The CDS business has grown over the years since the late 1990s as one of the best ways of raising money as opposed to common financial tools. The fact that it is insurance on bonds make it rather complicated. A company may issue bonds that will be bought by a bank. The bank is entitled to receive some payments from the issuing company. The bank receives no payment once the issuer of the bond becomes bankrupt.
The person who sold the CDS then is tasked with the paying of the bank. It is rather unfortunate that any available means available are used to settle these debts. For example AIG had to let out and sell some of its assets in order to pay some of its creditors (Faber 21). It had to pay all the financial institutions that had a stake in the CDS business. A 5-year old prediction made by a billionaire Warren Buffet was not taken seriously by the financial investors.
In fact he issued a lengthy presentation on the worrying trends of CDS business. He had witnessed the rising trends that had seen so many banks engage in this type of business. AIG too had followed suit and things never seemed as good as they appeared (Warren 147). He was critical of the various financial derivatives and regarded them as future financial weapons. His sentiments were echoed with the realization that AIG was financially trailing.
CDS contribute a meager 10% of the derivatives while interest rate swaps contribute 75% of the global $530 trillion derivative market. The CDS are financial tools that enable the transfer of nonpayment risk of owning a corporate bond to another party.
For Instance Company X, a pension company may be known to own $200 million of Y bonds but is for the idea of insuring against bond default. This can be done by negotiating a $200 million, five-year CDS with AIG (Gilbert 162). The terms under the swap will see company X make an annual swap payment of say 1% of the $200 million. AIG would be faced with the contractual obligation of paying X for any losses in the event that Y defaulted.
CDS direct exposure can be regarded as the genesis of all the problems that befell AIG leading to its failure. The share price at AIG recorded a drastic drop from $ 76 to $ 2 within a year (Amerman 51). This only made matters worse since most people were unwilling to invest in such a deteriorating firm. It is argued that even though AIG had immense losses on mortgage securities but maintained a low level of exposure on CDS, things would not be as bad as they were.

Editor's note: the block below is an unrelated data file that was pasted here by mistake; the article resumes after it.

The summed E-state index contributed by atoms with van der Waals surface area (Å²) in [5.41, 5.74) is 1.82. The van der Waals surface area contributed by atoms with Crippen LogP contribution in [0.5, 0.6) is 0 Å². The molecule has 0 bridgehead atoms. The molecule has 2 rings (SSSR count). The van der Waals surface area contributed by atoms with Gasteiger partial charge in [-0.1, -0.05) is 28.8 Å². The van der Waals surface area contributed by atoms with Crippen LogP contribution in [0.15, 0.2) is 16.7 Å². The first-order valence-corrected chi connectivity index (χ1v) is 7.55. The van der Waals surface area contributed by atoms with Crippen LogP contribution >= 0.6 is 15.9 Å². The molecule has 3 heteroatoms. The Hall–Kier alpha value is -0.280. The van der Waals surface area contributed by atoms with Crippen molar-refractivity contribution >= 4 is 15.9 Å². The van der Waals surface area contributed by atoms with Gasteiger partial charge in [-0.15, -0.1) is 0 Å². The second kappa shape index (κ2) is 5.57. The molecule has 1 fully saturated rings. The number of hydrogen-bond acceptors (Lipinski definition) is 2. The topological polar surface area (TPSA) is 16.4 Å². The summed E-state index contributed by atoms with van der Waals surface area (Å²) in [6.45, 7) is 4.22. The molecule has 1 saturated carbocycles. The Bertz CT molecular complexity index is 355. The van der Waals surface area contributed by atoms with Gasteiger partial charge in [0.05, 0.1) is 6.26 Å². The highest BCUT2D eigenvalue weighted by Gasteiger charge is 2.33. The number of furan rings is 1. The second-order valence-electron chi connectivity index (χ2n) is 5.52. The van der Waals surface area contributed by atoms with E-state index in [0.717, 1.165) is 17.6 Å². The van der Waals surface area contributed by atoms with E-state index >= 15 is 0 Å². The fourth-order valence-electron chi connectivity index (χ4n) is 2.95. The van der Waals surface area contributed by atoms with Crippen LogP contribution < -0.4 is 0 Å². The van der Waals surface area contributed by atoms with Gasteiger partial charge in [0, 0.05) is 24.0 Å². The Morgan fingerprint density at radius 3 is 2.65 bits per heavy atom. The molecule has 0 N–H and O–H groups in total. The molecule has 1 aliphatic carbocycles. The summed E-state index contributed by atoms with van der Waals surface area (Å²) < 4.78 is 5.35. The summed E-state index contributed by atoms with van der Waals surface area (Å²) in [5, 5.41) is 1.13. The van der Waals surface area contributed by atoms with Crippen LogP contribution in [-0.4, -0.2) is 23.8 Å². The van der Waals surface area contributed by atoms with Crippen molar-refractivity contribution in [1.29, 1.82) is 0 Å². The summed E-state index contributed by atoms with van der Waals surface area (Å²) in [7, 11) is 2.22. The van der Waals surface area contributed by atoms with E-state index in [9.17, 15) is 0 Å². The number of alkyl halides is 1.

The major events that led to the fall of AIG are of importance to the business world. Mortgages are valued depending on the prices of real estates. A high price in real estates translates into a high market value of mortgage-backed securities. A drop in real estate prices leads to a corresponding drop in the market value of mortgages.
Lack of strict following of the accounting rules saw the company mark down the market value of its mortgages (Warren 148). The losses suffered were so immense and eventually led to the reduction of the company’s capital reserve. Usually, a capital reserve serves to protect a firm from unexpected risks that come in future. The financial strength of an organization is determined by the level of the capital reserve maintained.
Unlike provisions that serve to protect against known risks such as bad debt, the capital reserve of AIG had to be reduced in order to pay off the creditors. The reduction in capital reserve was followed by the down grading of the company from a triple-A to a single-A level (Saporito, 2009). This realization only made investors and other stakeholders to reduce their interactions with the company for fear of further collapse.
The downgrading of the firm necessitated an increase in the security (or collateral) factors as a result of excessive CDOs and AIG had to produce a total of $ 100 billion as collateral for its $ 450 billion worth of CDS contracts (Gilbert 165).